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 1 
 on: Today at 04:44:17 PM 
Started by LASTWOODSMAN - Last post by LASTWOODSMAN
TIGER MOTH  17.5 INCH    LASER CUT   DUMAS KIT 208   SCALE   1:20

FUSE TAIL END

Pic #1     5642     The doublers are ready to glue as they sit ...  beveled edge on the left,  and facing down.      

Pic #2     5644     All glued up - excess to be cut off later.

Pic #3     5645     The wobbly tail post doubler strip,  is glued in.

RIGHT CABANE STRUT

Pic #4     5647     The Cabane struts'  cross brace (1/16" sq strip of balsa) is glued exactly over, and lining up with,   the Side Fuse Frame  longeron (also  1/16" sq),  that it sits on.

Pic #5     5646     Under the eraser are the only places of balsa contact with the side only,  of the fuse side frame.

Pic #6     4648     And there is the fuse so far,  out of the jig.  The gluing faces of the Cabane Strut and fuse side,  look to  have come out OK.   There is not a lot of balsa to glue the Cabane strut and fuse together with.    But the next step,  is to add the two side stringers,  the bottom one of which,  fits right up,  and under,  and up against,  the legs of the cabane strut,  for the anti-gravity,  and crash impact support needed.   You can see the strut crossbrace glued,   as exactly as I could get it,  to the side of the fuse longeron,  and in line with that longeron.   

LASTWOODSMAN
Richard

 2 
 on: Today at 04:03:06 PM 
Started by mick66 - Last post by Squirrelnet
Superb finishing job Mike. I really like the detail of adding something to the wing to represent the corrugation on the ailerons. Next time build a model with that kind of surface I'll use that technique. Shame I've already covered the Cessna I'm building Undecided

 3 
 on: Today at 03:40:33 PM 
Started by mick66 - Last post by mick66
 Hi

Getting there on the decoration.  Quite pleased with weathering and colour modulation so far.  Only plu 3G.  Will add panel lines and chips plus tidy up a spot or two later.

Just need to sort canopy, propulsion and get it to fly.  So not much really  Grin

Mike


 4 
 on: Today at 03:37:01 PM 
Started by Squirrelnet - Last post by Squirrelnet
That's great Gary... I feel a formation ff flight coming on some time soon ....

 5 
 on: Today at 03:09:31 PM 
Started by Squirrelnet - Last post by kkphantom
I just scored a Luscombe Silvaire kit so when it arrives I'll complete the trio.
Gary

 6 
 on: Today at 02:51:06 PM 
Started by Pete Fardell - Last post by Kevin M
Quote
I'm going to have to build one.

Please do!

 7 
 on: Today at 02:14:51 PM 
Started by Pete Fardell - Last post by TheLurker
Quote from: Pete Fardell
..cleaned up Veloz plan... Reckon most of us have looked at doing that one at some point.
Posted. Will appear whenever Ratz has had time to check it over.  The cleaned up version was based on the scan of the original magazine plan posted in the gallery by Gravitywell OTP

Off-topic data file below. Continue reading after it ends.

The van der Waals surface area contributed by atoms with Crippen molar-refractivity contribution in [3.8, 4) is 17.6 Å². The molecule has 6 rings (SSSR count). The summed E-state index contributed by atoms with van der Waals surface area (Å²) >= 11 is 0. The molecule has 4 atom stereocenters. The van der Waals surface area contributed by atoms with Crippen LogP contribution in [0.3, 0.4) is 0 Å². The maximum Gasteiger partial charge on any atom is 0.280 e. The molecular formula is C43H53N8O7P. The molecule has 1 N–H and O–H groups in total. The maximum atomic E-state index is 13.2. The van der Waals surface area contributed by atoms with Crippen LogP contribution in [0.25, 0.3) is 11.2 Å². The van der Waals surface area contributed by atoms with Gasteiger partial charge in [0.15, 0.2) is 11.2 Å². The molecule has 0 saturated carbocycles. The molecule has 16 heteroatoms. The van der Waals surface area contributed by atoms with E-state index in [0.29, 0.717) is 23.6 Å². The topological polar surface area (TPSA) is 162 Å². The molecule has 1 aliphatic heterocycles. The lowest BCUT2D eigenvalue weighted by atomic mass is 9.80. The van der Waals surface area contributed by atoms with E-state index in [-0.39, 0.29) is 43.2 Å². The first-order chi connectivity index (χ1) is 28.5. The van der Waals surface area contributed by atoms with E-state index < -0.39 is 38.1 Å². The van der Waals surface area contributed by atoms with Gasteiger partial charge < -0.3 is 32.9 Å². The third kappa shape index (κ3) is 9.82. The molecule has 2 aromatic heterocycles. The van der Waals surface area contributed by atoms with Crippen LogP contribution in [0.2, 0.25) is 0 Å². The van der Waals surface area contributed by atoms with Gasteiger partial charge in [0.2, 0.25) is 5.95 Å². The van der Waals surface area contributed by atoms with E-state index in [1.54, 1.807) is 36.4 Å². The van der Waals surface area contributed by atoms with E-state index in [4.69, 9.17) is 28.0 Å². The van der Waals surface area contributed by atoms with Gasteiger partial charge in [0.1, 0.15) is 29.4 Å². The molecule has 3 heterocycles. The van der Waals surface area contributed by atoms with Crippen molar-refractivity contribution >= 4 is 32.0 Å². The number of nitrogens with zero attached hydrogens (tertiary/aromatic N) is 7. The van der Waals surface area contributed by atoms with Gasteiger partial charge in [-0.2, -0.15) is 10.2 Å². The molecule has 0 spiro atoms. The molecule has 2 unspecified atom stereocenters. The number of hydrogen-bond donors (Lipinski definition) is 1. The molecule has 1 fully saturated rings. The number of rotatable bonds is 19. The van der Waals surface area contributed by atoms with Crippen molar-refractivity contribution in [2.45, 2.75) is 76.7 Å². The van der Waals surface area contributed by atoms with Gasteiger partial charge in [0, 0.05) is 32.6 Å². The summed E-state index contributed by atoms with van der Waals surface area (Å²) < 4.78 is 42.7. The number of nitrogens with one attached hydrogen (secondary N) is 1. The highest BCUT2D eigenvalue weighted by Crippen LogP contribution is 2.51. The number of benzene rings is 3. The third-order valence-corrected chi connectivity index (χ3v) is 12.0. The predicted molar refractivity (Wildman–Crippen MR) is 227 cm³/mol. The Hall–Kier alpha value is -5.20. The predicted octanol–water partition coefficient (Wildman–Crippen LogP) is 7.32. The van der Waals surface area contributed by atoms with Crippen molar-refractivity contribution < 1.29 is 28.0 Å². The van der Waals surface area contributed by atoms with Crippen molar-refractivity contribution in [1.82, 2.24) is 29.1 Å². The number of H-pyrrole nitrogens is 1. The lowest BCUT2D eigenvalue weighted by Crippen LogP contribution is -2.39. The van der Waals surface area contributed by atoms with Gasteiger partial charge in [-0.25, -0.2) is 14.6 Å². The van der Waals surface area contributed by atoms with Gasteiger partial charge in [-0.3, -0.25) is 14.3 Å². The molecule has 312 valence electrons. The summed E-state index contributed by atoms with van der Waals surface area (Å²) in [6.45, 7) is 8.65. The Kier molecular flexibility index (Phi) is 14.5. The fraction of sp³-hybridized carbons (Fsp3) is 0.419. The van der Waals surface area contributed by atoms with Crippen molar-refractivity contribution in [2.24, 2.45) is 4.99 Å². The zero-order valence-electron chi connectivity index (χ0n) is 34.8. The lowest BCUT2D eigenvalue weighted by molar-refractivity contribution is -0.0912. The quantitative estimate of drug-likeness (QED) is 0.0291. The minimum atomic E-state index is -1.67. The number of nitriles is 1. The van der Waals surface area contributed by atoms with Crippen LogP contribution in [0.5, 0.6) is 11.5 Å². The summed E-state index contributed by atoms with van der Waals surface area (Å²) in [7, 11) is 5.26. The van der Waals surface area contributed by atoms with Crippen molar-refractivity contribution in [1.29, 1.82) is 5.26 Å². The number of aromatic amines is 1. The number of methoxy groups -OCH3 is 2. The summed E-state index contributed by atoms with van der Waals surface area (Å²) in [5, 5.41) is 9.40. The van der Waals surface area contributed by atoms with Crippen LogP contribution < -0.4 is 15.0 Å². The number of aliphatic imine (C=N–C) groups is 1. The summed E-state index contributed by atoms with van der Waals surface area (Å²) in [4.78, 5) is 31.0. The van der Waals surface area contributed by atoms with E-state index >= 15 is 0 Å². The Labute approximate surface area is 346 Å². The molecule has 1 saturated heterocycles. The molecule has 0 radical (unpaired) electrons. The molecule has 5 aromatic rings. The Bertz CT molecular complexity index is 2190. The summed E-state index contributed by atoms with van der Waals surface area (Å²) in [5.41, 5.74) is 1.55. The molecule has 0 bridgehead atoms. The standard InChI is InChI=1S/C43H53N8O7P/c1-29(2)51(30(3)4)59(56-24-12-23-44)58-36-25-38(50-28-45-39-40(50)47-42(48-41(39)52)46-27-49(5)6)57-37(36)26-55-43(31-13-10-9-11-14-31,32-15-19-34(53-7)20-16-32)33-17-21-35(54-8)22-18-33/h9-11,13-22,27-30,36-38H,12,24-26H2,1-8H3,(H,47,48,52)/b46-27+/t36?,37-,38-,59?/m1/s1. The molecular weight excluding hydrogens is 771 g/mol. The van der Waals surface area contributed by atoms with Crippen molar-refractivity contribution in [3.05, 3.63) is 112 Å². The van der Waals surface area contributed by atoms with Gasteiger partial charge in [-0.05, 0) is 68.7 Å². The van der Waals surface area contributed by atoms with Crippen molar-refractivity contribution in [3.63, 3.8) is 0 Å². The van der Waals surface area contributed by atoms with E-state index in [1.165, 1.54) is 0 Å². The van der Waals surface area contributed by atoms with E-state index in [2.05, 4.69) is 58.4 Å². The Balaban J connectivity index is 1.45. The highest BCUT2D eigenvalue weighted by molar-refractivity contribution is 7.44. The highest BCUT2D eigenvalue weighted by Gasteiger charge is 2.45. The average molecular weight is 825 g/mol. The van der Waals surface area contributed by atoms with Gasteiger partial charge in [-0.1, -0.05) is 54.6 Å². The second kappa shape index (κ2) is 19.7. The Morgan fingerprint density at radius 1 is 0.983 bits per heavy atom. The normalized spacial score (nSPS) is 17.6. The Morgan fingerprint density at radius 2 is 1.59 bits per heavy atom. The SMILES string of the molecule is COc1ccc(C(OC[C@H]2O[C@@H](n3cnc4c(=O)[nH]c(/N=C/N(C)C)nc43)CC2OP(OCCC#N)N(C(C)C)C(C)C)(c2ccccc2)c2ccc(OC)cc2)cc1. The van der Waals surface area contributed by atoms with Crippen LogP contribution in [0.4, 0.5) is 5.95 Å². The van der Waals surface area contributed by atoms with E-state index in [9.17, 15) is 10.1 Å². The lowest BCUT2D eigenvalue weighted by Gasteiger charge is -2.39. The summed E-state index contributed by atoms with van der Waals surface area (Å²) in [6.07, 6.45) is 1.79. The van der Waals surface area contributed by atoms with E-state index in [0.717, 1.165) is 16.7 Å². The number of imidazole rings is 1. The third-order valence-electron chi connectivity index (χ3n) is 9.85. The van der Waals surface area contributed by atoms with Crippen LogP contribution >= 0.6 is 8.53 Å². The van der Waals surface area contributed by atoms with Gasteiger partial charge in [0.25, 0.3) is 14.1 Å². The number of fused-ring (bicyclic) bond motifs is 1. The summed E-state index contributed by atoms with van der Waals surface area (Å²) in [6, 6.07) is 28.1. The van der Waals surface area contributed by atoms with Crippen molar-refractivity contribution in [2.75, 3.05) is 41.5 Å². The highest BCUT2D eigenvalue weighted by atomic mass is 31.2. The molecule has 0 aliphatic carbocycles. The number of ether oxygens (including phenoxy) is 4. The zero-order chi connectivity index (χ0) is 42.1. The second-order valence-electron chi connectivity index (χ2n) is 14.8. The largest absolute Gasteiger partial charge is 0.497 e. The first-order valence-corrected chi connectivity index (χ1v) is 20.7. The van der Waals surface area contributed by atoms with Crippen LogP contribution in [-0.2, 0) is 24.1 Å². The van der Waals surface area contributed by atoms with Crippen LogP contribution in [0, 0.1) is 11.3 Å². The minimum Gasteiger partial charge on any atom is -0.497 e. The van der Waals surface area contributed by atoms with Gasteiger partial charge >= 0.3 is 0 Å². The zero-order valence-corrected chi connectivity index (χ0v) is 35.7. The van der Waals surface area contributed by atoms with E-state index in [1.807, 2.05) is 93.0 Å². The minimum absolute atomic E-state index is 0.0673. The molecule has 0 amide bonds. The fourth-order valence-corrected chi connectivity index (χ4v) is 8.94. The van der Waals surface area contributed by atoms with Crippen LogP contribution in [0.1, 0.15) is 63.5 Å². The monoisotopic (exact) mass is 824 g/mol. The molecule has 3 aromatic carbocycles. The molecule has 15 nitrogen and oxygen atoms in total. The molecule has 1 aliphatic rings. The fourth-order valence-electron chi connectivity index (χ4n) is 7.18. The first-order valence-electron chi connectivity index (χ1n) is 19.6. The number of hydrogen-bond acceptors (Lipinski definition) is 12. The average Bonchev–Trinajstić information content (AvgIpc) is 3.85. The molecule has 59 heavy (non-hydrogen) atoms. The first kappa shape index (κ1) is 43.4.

I'm going to have to build one. Seems it was silver doped overall and I have a weakness for shiny aeroplanes.  My shiny thing!  On a less appealing note it seems the original was grounded permanently after a long series of modifications failed to make it safe to fly. 

 8 
 on: Today at 02:12:22 PM 
Started by Flyguy - Last post by ironchefmpls
I am using a Rees Scalewinder that I got back in 1996. Apologies for the misspelling in the graphic. It works well for up to P-30 sized planes.

 9 
 on: Today at 01:19:58 PM 
Started by Flyguy - Last post by dosco
Pretty neat. Are you using a Rees Scalewinder?

Flyguy, any flights and/or videos to complement our man in Minnesota?

Cheers-
Dave


 10 
 on: Today at 12:16:42 PM 
Started by Flyguy - Last post by ironchefmpls
Yes, it's been a lot of fun. I went flying this morning. The wind was at 0 mph with gusts up to 5 mph, so flying conditions were pretty good. The dewpoint is 70F today, so it's pretty uncomfortable out there, even at the crack of dawn. The P1B-1 is flying pretty well. I worked my way up to 650 winds. I was afraid that without a good way to add downthrust, the power-stall would be out of control with the initial burst. This was starting to play out, but not too bad. If anyone has any ideas on how to adjust the thrust on this model, I would be interested in hearing them.

The Montreal stop prop was ok, but there was an instance where it completely fell off, mid-flight. I had to split my brain into 2 compartments as I steered the now tail-heavy plane back to safety and kept the prop in view. I'm not sure what happened, as the stop pin was right where it is supposed to be, protruding about 3/32". I'll give the whole works a shot of tri-flo (bike lube) and see how that goes. I look forward to finishing the Moth, where I can control the thrust and prop mechanism.

Here are some photos...

 11 
 on: Today at 12:00:17 PM 
Started by crashcaley - Last post by Don McLellan
Great video and beautiful flights Bernard!!

 12 
 on: Today at 10:53:26 AM 
Started by crashcaley - Last post by PB_guy
Both thumbs up Bernard!
ian

 13 
 on: Today at 10:37:08 AM 
Started by charlieman - Last post by charlieman
Here's link to rejuivinated discussion over on RC Groups: https://www.rcgroups.com/forums/showthread.php?2729496-Martin-Baker-MB-3-and-MB-5

 14 
 on: Today at 10:22:08 AM 
Started by charlieman - Last post by charlieman
I went back to the photos in the Aeromodeller article and remembered why I ejected them, years ago. I see that Prosper has kindly re-posted one of those views, at much better  resolution, so the point made is much clearer, now. One can appreciate in the cockpit close-up(side panels removed) that the former at the rear of the cowl (firewall?) has a slight curve, at side, as does  former at cockpit. These sections definitely not "flat sided", as indicated by Aeromodeller.

Can we reject the info in the crude, but dimensioned drawing, because we don't like the way the renderer shows his fuselage sections and airfoil?? Has anyone got the second part of the 2 part MB-5 magazine articles, from which those sketches came???

I can't say ALL the MAP series of drawings were/are suspect just because  some/many are blatantly bad. IIRC G.A.G. Cox did a terrible Spit Mk XI drawing but judge his Beechcraft Model 17 "Stagger wing" to be the best treatment of that particular American classic. Infamous William Wylam produced any number of inventive works but did manage a few stellar efforts when/if he had good data. 


 15 
 on: Today at 08:19:45 AM 
Started by crashcaley - Last post by BG
My newest creations is this video:  https://youtu.be/bskYSFz3vhc I have been working on learning the basics of video editing over the last few days. I think I might be getting there. Enjoy.
Bernard



 16 
 on: Today at 08:12:30 AM 
Started by Fergy - Last post by flydean1
Fergy,